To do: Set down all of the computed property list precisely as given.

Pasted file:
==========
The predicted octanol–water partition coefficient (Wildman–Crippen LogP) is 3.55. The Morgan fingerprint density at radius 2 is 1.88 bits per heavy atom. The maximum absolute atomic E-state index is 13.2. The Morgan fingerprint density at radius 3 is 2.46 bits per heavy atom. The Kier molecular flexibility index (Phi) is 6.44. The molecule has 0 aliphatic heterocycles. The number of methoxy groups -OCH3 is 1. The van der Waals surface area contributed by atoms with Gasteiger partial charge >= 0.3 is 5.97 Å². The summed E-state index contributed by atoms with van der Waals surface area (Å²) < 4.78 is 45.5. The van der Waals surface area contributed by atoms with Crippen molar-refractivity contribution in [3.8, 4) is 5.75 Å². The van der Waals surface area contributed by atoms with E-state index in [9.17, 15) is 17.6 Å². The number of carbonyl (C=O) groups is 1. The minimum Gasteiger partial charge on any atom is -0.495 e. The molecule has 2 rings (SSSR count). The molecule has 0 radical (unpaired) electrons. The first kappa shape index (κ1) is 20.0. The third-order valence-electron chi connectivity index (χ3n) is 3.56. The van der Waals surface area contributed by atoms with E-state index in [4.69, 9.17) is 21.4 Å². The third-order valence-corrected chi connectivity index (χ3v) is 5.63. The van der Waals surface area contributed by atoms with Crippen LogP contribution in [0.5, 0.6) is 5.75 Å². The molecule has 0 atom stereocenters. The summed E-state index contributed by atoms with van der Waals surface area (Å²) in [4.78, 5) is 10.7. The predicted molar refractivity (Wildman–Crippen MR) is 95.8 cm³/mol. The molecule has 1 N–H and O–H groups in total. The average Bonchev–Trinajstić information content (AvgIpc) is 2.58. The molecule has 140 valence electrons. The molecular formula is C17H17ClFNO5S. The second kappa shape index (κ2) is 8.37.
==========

The predicted octanol–water partition coefficient (Wildman–Crippen LogP) is 3.55. The Morgan fingerprint density at radius 2 is 1.88 bits per heavy atom. The maximum absolute atomic E-state index is 13.2. The Morgan fingerprint density at radius 3 is 2.46 bits per heavy atom. The Kier molecular flexibility index (Phi) is 6.44. The molecule has 0 aliphatic heterocycles. The number of methoxy groups -OCH3 is 1. The van der Waals surface area contributed by atoms with Gasteiger partial charge >= 0.3 is 5.97 Å². The summed E-state index contributed by atoms with van der Waals surface area (Å²) < 4.78 is 45.5. The van der Waals surface area contributed by atoms with Crippen molar-refractivity contribution in [3.8, 4) is 5.75 Å². The van der Waals surface area contributed by atoms with E-state index in [9.17, 15) is 17.6 Å². The number of carbonyl (C=O) groups is 1. The minimum Gasteiger partial charge on any atom is -0.495 e. The molecule has 2 rings (SSSR count). The molecule has 0 radical (unpaired) electrons. The first kappa shape index (κ1) is 20.0. The third-order valence-electron chi connectivity index (χ3n) is 3.56. The van der Waals surface area contributed by atoms with E-state index in [4.69, 9.17) is 21.4 Å². The third-order valence-corrected chi connectivity index (χ3v) is 5.63. The van der Waals surface area contributed by atoms with Crippen LogP contribution in [0.5, 0.6) is 5.75 Å². The molecule has 0 atom stereocenters. The summed E-state index contributed by atoms with van der Waals surface area (Å²) in [4.78, 5) is 10.7. The predicted molar refractivity (Wildman–Crippen MR) is 95.8 cm³/mol. The molecule has 1 N–H and O–H groups in total. The average Bonchev–Trinajstić information content (AvgIpc) is 2.58. The molecule has 140 valence electrons. The molecular formula is C17H17ClFNO5S. The second kappa shape index (κ2) is 8.37.